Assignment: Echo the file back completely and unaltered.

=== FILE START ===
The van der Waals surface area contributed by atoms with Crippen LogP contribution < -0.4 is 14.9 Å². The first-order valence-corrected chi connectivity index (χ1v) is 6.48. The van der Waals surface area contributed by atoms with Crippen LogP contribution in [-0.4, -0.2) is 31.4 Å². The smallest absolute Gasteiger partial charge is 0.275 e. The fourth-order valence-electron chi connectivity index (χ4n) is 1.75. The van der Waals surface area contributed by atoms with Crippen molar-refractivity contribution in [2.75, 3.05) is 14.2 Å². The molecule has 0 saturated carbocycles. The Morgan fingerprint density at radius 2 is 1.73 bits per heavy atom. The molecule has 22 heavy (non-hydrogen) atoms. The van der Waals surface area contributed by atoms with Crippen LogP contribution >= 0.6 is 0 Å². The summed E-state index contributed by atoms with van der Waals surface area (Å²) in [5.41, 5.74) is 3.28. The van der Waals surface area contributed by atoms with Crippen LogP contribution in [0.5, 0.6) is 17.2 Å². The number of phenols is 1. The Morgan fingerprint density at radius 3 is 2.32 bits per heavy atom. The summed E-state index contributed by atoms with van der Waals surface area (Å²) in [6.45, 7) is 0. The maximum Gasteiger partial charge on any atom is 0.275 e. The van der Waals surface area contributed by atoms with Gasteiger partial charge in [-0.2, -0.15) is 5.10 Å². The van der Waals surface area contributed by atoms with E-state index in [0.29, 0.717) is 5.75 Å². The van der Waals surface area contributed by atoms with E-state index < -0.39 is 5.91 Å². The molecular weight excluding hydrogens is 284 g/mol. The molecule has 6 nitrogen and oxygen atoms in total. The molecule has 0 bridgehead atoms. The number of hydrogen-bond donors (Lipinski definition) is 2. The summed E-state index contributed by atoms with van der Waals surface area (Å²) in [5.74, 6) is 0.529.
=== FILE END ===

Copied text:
The van der Waals surface area contributed by atoms with Crippen LogP contribution < -0.4 is 14.9 Å². The first-order valence-corrected chi connectivity index (χ1v) is 6.48. The van der Waals surface area contributed by atoms with Crippen LogP contribution in [-0.4, -0.2) is 31.4 Å². The smallest absolute Gasteiger partial charge is 0.275 e. The fourth-order valence-electron chi connectivity index (χ4n) is 1.75. The van der Waals surface area contributed by atoms with Crippen molar-refractivity contribution in [2.75, 3.05) is 14.2 Å². The molecule has 0 saturated carbocycles. The Morgan fingerprint density at radius 2 is 1.73 bits per heavy atom. The molecule has 22 heavy (non-hydrogen) atoms. The van der Waals surface area contributed by atoms with Crippen LogP contribution >= 0.6 is 0 Å². The summed E-state index contributed by atoms with van der Waals surface area (Å²) in [5.41, 5.74) is 3.28. The van der Waals surface area contributed by atoms with Crippen LogP contribution in [0.5, 0.6) is 17.2 Å². The number of phenols is 1. The Morgan fingerprint density at radius 3 is 2.32 bits per heavy atom. The summed E-state index contributed by atoms with van der Waals surface area (Å²) in [6.45, 7) is 0. The maximum Gasteiger partial charge on any atom is 0.275 e. The van der Waals surface area contributed by atoms with Gasteiger partial charge in [-0.2, -0.15) is 5.10 Å². The van der Waals surface area contributed by atoms with E-state index in [0.29, 0.717) is 5.75 Å². The van der Waals surface area contributed by atoms with E-state index < -0.39 is 5.91 Å². The molecular weight excluding hydrogens is 284 g/mol. The molecule has 6 nitrogen and oxygen atoms in total. The molecule has 0 bridgehead atoms. The number of hydrogen-bond donors (Lipinski definition) is 2. The summed E-state index contributed by atoms with van der Waals surface area (Å²) in [5.74, 6) is 0.529.